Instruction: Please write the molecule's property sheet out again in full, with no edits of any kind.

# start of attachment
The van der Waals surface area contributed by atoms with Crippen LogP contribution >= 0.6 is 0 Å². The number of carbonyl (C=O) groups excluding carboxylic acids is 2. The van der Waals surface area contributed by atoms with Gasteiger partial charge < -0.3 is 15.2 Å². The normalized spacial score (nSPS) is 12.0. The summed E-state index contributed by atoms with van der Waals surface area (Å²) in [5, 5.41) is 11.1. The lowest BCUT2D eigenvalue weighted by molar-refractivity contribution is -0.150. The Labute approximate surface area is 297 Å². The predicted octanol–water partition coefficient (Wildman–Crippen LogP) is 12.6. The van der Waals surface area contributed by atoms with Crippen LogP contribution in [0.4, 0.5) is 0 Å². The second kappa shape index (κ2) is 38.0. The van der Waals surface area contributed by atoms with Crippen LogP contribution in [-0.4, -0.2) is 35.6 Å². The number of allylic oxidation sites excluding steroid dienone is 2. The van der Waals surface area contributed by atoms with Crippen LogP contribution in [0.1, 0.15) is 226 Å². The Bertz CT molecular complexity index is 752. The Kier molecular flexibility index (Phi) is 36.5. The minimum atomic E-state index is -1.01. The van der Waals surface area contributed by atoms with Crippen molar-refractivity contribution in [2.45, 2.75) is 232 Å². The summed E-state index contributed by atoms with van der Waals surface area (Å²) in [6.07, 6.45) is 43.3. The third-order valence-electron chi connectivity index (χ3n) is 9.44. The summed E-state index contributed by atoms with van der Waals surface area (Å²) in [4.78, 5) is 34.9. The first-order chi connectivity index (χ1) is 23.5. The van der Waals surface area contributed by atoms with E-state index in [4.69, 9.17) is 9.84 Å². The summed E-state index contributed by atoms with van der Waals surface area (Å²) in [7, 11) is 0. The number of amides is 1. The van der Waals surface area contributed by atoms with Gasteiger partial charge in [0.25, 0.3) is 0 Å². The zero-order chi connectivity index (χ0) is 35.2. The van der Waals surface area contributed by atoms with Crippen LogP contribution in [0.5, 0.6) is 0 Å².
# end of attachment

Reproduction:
The van der Waals surface area contributed by atoms with Crippen LogP contribution >= 0.6 is 0 Å². The number of carbonyl (C=O) groups excluding carboxylic acids is 2. The van der Waals surface area contributed by atoms with Gasteiger partial charge < -0.3 is 15.2 Å². The normalized spacial score (nSPS) is 12.0. The summed E-state index contributed by atoms with van der Waals surface area (Å²) in [5, 5.41) is 11.1. The lowest BCUT2D eigenvalue weighted by molar-refractivity contribution is -0.150. The Labute approximate surface area is 297 Å². The predicted octanol–water partition coefficient (Wildman–Crippen LogP) is 12.6. The van der Waals surface area contributed by atoms with Crippen LogP contribution in [0.4, 0.5) is 0 Å². The second kappa shape index (κ2) is 38.0. The van der Waals surface area contributed by atoms with Crippen LogP contribution in [-0.4, -0.2) is 35.6 Å². The number of allylic oxidation sites excluding steroid dienone is 2. The van der Waals surface area contributed by atoms with Crippen LogP contribution in [0.1, 0.15) is 226 Å². The Bertz CT molecular complexity index is 752. The Kier molecular flexibility index (Phi) is 36.5. The minimum atomic E-state index is -1.01. The van der Waals surface area contributed by atoms with Crippen molar-refractivity contribution in [2.45, 2.75) is 232 Å². The summed E-state index contributed by atoms with van der Waals surface area (Å²) in [6.07, 6.45) is 43.3. The third-order valence-electron chi connectivity index (χ3n) is 9.44. The summed E-state index contributed by atoms with van der Waals surface area (Å²) in [4.78, 5) is 34.9. The first-order chi connectivity index (χ1) is 23.5. The van der Waals surface area contributed by atoms with E-state index in [4.69, 9.17) is 9.84 Å². The summed E-state index contributed by atoms with van der Waals surface area (Å²) in [7, 11) is 0. The number of amides is 1. The van der Waals surface area contributed by atoms with Gasteiger partial charge in [0.25, 0.3) is 0 Å². The zero-order chi connectivity index (χ0) is 35.2. The van der Waals surface area contributed by atoms with Crippen LogP contribution in [0.5, 0.6) is 0 Å².